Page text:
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May long weekend shaping up to be B.C.’s busiest since pandemic began

Travellers by air, land or sea should expect longer than normal wait times and adjust accordingly
FILE: People wait in line to cross the Canadian border at Peace Arch. (Aaron Hinks photo)

With good weather in the forecast and no pandemic measures in place, May long weekend is expected to bring long lineups for B.C. travellers.

As of Friday morning, ferry sailings from Metro Vancouver’s main terminals — Tsawassen and Horseshoe Bay — were operating with at least one sailing wait. Wait times are expected to grow throughout the day. Historically, Friday afternoon and Saturday morning are the busiest travel days from the Mainland to Vancouver Island.

Reservations are all booked up.

B.C. Ferries added 110 additional sailings and bolstered their staffing levels with 500 news employees to meet increased travel demand heading into the busy summer season. B.C. Ferries expects over 300,000 passengers and 100,000 vehicles will be transported from Thursday through Monday.

READ MORE: BC Ferries pads long weekend with 110 extra sailings as reservations sell out

The Vancouver Airport tried to get a jump on advising travellers of what to expect as many are returning to air travel for the first time in two years. They warned travellers that Friday is expected to be the busiest day at YVR since the pandemic began.

“From Friday, May 20 through Monday, May 23, YVR will welcome upwards of 50,000 passengers daily,” the airport said in a news release. “Similar to other large airports in Canada, at various points in the day passengers at YVR could experience long lines for security screening at the Canadian Air Transport Security Authority (CATSA) checkpoints.”

Air travellers are advised to arrive early, have a parking plan and be prepared for passenger screening. Masks are still federally mandated on all flights within Canada.

Wait times at B.C.’s border crossings into the United States remained fairly minimal Friday morning, but those wait times are anticipated to increase dramatically through the afternoon and into the weekend.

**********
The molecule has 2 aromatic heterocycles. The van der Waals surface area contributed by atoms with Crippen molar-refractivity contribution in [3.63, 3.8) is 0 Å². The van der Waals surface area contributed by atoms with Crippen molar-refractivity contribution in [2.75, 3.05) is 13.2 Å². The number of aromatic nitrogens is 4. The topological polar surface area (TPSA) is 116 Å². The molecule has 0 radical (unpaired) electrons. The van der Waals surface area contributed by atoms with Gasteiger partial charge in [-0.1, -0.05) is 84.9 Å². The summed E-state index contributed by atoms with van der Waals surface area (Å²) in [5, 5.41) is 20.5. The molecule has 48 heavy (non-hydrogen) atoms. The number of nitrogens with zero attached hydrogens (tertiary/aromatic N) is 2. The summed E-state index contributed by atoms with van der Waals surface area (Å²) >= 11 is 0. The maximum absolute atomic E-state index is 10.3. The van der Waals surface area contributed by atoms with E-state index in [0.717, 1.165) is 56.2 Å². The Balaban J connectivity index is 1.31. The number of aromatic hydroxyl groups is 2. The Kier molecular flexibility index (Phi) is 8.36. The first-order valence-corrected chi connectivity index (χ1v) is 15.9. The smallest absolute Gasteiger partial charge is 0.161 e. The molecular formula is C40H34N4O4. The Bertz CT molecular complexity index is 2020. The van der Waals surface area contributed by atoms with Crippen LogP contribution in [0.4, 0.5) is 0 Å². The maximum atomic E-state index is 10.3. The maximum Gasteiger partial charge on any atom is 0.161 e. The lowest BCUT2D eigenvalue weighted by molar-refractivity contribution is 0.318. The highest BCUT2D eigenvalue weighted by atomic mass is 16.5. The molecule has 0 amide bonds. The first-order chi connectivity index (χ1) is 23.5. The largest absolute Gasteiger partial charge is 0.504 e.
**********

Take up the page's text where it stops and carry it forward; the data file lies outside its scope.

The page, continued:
“This summer, travellers are returning to a border that is managed differently, with evolving COVID-19 requirements, which can mean delays during peak periods,” the Canada Border Service Agency said in a news release. “The CBSA is working to mitigate long border wait times, but there are also things that travellers can do to make the process easier for themselves and other travellers.”

The agency recommends travellers cross during non-peak hours like the early morning. They warn that long weekend Mondays are historically the busiest days for crossings.

To ease wait times, they recommend return travellers complete their mandatory ArriveCan submission 72 hours before returning to Canada. Before you go, ensure you have the proper documentation and know the contents of your vehicle and know your exemption limits.

READ MORE: Expect a busy summer at border crossings says Canada Border Services Agency

Drivers reminded to slow down and take their time

ICBC warned drivers to slow down when travelling over the long weekend.

In a news release, the insurance company said that on average, 480 people are injured and three people are killed in 1,800 crashes throughout the province over Victoria Day long weekend.

Police will be conducting a province-wide speed enforcement blitz to crack down on excessive speeding.

ICBC recommends travellers be realistic about their travel times, plan their routes in advance and adjust their speed to road conditions.

Drivers can check for up-to-date road conditions before they travel.

READ MORE: Closer travel spots gain appeal as average gas price tops $2 a litre for first time


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